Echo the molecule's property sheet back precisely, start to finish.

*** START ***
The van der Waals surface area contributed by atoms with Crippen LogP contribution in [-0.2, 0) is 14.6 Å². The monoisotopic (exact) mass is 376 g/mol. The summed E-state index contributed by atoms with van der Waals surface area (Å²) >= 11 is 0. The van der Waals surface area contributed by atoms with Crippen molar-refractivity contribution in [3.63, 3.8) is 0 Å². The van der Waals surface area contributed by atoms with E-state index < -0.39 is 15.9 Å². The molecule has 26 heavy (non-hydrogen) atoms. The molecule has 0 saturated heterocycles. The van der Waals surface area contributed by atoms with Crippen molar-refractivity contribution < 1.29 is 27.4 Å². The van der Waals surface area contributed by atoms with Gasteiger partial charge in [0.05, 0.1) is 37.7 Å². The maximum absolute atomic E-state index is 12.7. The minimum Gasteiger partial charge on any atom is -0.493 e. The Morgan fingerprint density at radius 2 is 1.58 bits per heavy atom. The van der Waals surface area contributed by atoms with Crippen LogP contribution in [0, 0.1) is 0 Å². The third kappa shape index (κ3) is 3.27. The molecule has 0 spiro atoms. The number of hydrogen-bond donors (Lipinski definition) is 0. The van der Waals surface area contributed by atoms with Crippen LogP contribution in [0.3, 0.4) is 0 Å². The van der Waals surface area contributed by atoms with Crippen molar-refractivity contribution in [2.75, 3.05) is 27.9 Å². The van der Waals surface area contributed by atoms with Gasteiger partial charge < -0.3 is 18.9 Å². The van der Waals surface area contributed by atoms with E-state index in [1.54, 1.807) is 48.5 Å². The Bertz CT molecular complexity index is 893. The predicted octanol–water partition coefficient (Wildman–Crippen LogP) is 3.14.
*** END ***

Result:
The van der Waals surface area contributed by atoms with Crippen LogP contribution in [-0.2, 0) is 14.6 Å². The monoisotopic (exact) mass is 376 g/mol. The summed E-state index contributed by atoms with van der Waals surface area (Å²) >= 11 is 0. The van der Waals surface area contributed by atoms with Crippen molar-refractivity contribution in [3.63, 3.8) is 0 Å². The van der Waals surface area contributed by atoms with E-state index < -0.39 is 15.9 Å². The molecule has 26 heavy (non-hydrogen) atoms. The molecule has 0 saturated heterocycles. The van der Waals surface area contributed by atoms with Crippen molar-refractivity contribution < 1.29 is 27.4 Å². The van der Waals surface area contributed by atoms with Gasteiger partial charge in [0.05, 0.1) is 37.7 Å². The maximum absolute atomic E-state index is 12.7. The minimum Gasteiger partial charge on any atom is -0.493 e. The Morgan fingerprint density at radius 2 is 1.58 bits per heavy atom. The van der Waals surface area contributed by atoms with Crippen LogP contribution in [0, 0.1) is 0 Å². The third kappa shape index (κ3) is 3.27. The molecule has 0 spiro atoms. The number of hydrogen-bond donors (Lipinski definition) is 0. The van der Waals surface area contributed by atoms with Crippen LogP contribution in [0.3, 0.4) is 0 Å². The van der Waals surface area contributed by atoms with Crippen molar-refractivity contribution in [2.75, 3.05) is 27.9 Å². The van der Waals surface area contributed by atoms with Gasteiger partial charge < -0.3 is 18.9 Å². The van der Waals surface area contributed by atoms with E-state index in [1.54, 1.807) is 48.5 Å². The Bertz CT molecular complexity index is 893. The predicted octanol–water partition coefficient (Wildman–Crippen LogP) is 3.14.